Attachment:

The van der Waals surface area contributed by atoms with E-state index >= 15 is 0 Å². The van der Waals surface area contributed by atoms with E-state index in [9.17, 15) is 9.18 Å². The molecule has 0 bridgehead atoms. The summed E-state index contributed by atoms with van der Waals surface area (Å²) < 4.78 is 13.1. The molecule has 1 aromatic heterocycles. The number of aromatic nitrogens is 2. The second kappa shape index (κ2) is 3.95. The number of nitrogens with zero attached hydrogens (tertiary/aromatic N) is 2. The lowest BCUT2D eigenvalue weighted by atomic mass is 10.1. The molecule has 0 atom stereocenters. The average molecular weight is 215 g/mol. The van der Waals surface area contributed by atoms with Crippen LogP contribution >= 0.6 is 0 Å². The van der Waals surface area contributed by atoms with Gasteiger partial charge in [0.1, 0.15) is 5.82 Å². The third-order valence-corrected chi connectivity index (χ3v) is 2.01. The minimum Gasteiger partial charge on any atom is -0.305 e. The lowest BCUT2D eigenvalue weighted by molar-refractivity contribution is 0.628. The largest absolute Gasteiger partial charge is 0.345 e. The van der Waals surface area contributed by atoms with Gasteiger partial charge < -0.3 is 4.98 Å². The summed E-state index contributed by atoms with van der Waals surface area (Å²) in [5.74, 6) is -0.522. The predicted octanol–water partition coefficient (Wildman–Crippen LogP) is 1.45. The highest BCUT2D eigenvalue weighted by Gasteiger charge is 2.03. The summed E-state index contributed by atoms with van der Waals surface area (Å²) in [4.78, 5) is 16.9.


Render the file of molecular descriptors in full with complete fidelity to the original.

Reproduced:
The van der Waals surface area contributed by atoms with E-state index >= 15 is 0 Å². The van der Waals surface area contributed by atoms with E-state index in [9.17, 15) is 9.18 Å². The molecule has 0 bridgehead atoms. The summed E-state index contributed by atoms with van der Waals surface area (Å²) < 4.78 is 13.1. The molecule has 1 aromatic heterocycles. The number of aromatic nitrogens is 2. The second kappa shape index (κ2) is 3.95. The number of nitrogens with zero attached hydrogens (tertiary/aromatic N) is 2. The lowest BCUT2D eigenvalue weighted by atomic mass is 10.1. The molecule has 0 atom stereocenters. The average molecular weight is 215 g/mol. The van der Waals surface area contributed by atoms with Crippen LogP contribution >= 0.6 is 0 Å². The van der Waals surface area contributed by atoms with Gasteiger partial charge in [0.1, 0.15) is 5.82 Å². The third-order valence-corrected chi connectivity index (χ3v) is 2.01. The minimum Gasteiger partial charge on any atom is -0.305 e. The lowest BCUT2D eigenvalue weighted by molar-refractivity contribution is 0.628. The largest absolute Gasteiger partial charge is 0.345 e. The van der Waals surface area contributed by atoms with Gasteiger partial charge < -0.3 is 4.98 Å². The summed E-state index contributed by atoms with van der Waals surface area (Å²) in [5.74, 6) is -0.522. The predicted octanol–water partition coefficient (Wildman–Crippen LogP) is 1.45. The highest BCUT2D eigenvalue weighted by Gasteiger charge is 2.03. The summed E-state index contributed by atoms with van der Waals surface area (Å²) in [4.78, 5) is 16.9.